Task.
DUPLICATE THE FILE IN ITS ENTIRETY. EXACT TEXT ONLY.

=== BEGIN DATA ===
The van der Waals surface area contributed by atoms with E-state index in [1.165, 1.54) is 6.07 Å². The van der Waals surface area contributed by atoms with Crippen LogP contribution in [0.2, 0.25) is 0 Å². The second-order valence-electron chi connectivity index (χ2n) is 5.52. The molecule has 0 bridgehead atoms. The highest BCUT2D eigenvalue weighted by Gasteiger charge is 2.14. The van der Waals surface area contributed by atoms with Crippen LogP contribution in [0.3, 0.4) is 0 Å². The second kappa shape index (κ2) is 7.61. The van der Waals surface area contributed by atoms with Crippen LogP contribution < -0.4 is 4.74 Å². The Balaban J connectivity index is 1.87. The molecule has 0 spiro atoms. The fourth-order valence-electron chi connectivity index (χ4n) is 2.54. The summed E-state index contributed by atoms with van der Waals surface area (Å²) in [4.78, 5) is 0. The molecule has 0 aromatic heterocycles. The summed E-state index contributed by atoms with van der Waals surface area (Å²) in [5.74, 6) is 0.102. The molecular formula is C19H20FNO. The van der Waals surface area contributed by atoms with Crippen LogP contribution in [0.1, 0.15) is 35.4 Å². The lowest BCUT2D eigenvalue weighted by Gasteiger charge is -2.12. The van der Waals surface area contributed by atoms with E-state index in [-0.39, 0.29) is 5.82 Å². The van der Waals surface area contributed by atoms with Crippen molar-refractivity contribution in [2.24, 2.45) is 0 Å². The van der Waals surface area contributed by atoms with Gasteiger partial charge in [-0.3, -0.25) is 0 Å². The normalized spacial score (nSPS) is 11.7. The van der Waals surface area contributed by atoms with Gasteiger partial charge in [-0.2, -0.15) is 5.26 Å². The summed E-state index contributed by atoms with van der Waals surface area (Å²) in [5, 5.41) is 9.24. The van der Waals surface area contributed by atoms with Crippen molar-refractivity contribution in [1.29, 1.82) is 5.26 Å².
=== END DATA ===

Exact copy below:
The van der Waals surface area contributed by atoms with E-state index in [1.165, 1.54) is 6.07 Å². The van der Waals surface area contributed by atoms with Crippen LogP contribution in [0.2, 0.25) is 0 Å². The second-order valence-electron chi connectivity index (χ2n) is 5.52. The molecule has 0 bridgehead atoms. The highest BCUT2D eigenvalue weighted by Gasteiger charge is 2.14. The van der Waals surface area contributed by atoms with Crippen LogP contribution in [0.3, 0.4) is 0 Å². The second kappa shape index (κ2) is 7.61. The van der Waals surface area contributed by atoms with Crippen LogP contribution < -0.4 is 4.74 Å². The Balaban J connectivity index is 1.87. The molecule has 0 spiro atoms. The fourth-order valence-electron chi connectivity index (χ4n) is 2.54. The summed E-state index contributed by atoms with van der Waals surface area (Å²) in [4.78, 5) is 0. The molecule has 0 aromatic heterocycles. The summed E-state index contributed by atoms with van der Waals surface area (Å²) in [5.74, 6) is 0.102. The molecular formula is C19H20FNO. The van der Waals surface area contributed by atoms with Crippen LogP contribution in [0.1, 0.15) is 35.4 Å². The lowest BCUT2D eigenvalue weighted by Gasteiger charge is -2.12. The van der Waals surface area contributed by atoms with E-state index in [-0.39, 0.29) is 5.82 Å². The van der Waals surface area contributed by atoms with Crippen molar-refractivity contribution in [2.24, 2.45) is 0 Å². The van der Waals surface area contributed by atoms with Gasteiger partial charge in [-0.3, -0.25) is 0 Å². The normalized spacial score (nSPS) is 11.7. The van der Waals surface area contributed by atoms with Gasteiger partial charge in [-0.2, -0.15) is 5.26 Å². The summed E-state index contributed by atoms with van der Waals surface area (Å²) in [5, 5.41) is 9.24. The van der Waals surface area contributed by atoms with Crippen molar-refractivity contribution in [1.29, 1.82) is 5.26 Å².